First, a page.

Tennessee students in urban cities could start escaping failing schools in fall 2021 as Gov. Bill Lee has pulled the curtain back on his education savings account (ESA) plan, with legislative action planned for Tuesday.
Some say the math does not add up.
Lee would spend up to $75 million in fall 2021, with half going to families whose children transfer to private or other non-public schools and the remainder going to the districts they leave behind, according to a story on Chalkbeat. The ESAs could cost $125 million each year by 2024.
Only 5,000 students would qualify in Year One, Chalkbeat said. Up to 15,000 students could qualify by 2025. One catch is that the failing districts, which are among the 10 percent bottom performers, would only receive the subsidy payments for three years.
The governor briefly addressed ESAs in his first State of the State address March 4, as reported by The Tennessee Star.
The proposal would only be provided to five county school districts: Davidson, Hamilton, Knox, Shelby and Madison (including the city of Jackson), The Star reported on March 10. Also included would be the state’s Achievement School District of failing schools, the Chattanooga Times Free Press said.
As The Star previously reported, 5,000 students represent only about one-half of one percent of the state’s 975,000 students. All told, a little more than 314,000 students in those districts are eligible to apply to be among the maximum 5,000 students who can enroll in Year One. Parents would use a debit card loaded with the money to use for tuition or qualified expenses like tutoring.
The $125 million price tag is much more than the $25 million Lee mentioned in his State of the State address, the Associated Press said. If 5,000 students enroll in Year One, that would cost $36.5 million if each received $7,300 as previously specified.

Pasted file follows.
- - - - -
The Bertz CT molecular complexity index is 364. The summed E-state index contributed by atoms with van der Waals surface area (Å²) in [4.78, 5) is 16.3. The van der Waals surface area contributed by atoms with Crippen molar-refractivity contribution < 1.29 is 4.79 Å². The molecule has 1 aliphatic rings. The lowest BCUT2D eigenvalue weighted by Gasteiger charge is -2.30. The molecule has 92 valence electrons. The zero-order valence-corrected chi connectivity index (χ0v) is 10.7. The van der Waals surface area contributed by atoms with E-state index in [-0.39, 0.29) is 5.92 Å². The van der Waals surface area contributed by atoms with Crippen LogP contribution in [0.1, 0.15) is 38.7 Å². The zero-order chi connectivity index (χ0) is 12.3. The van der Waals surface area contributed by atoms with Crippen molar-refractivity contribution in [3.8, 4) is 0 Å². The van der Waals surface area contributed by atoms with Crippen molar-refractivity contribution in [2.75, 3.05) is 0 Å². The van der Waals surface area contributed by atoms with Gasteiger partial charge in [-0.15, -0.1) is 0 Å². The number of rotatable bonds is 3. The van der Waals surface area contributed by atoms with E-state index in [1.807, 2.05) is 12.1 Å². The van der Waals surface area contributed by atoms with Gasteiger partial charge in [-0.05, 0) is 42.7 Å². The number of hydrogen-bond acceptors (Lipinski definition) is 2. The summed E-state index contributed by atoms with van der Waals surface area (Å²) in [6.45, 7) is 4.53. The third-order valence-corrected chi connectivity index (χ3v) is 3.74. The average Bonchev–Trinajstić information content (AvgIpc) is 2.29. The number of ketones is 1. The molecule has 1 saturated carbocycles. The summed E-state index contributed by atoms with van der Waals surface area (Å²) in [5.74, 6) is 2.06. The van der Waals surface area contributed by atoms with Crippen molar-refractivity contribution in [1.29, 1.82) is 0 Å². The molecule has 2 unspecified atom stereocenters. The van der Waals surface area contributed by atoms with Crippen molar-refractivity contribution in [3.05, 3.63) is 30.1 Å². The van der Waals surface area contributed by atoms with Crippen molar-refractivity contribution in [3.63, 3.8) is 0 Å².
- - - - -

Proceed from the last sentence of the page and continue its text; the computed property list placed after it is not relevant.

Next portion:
The Daily Memphian reported that $7,300 per student would equal only about 3,400 students in 2020, quoting Senate Minority Leader Jeff Yarbro (D-TN-21).
Regardless of how many families use the ESA, they must be state residents with incomes below the federal poverty threshold to qualify for lunches that are free or reduced price, the AP said.
Not every child who enrolls in the ESA program will be leaving a public school, The Star said in its March 10 story. Some will be entering kindergarten for the first time. Some will be moving into Tennessee from other states, and some will naturally be moving with their parents from one public school system in Tennessee to another area with a different public school system.
NewsChannel 5 said the state would spread the $75 million allocation evenly out over three years starting in 2019 — the $75 million threshold would be reached in 2021. Only up to 5,000 students will be allowed in during the first year, with 2,500 more being allowed in each year if the maximum is hit in Year Two.
However, NewsChannel 5 quoted “people with the governor’s administration” in saying officials do not believe the initial quota would be met in year one.
Meanwhile, the proposal is moving out of the governor’s office and into the Tennessee General Assembly.
The governor’s proposal is being carried in the Legislature as HB0939 and SB0795.
The House bill has been placed on the Tuesday calendar for the House Education Committee’s Curriculum, Testing, & Innovation Subcommittee.
The bills’ abstract reads, “As introduced, extends, from 10 days to 30 days, the period of time after a local board of education orders a student’s school assignment within which a parent, guardian, or legal representative may apply to the board for a hearing to challenge the reasonableness of the student’s assignment and to request the student’s transfer to another school.”
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Jason M. Reynolds has more than 20 years’ experience as a journalist at outlets of all sizes.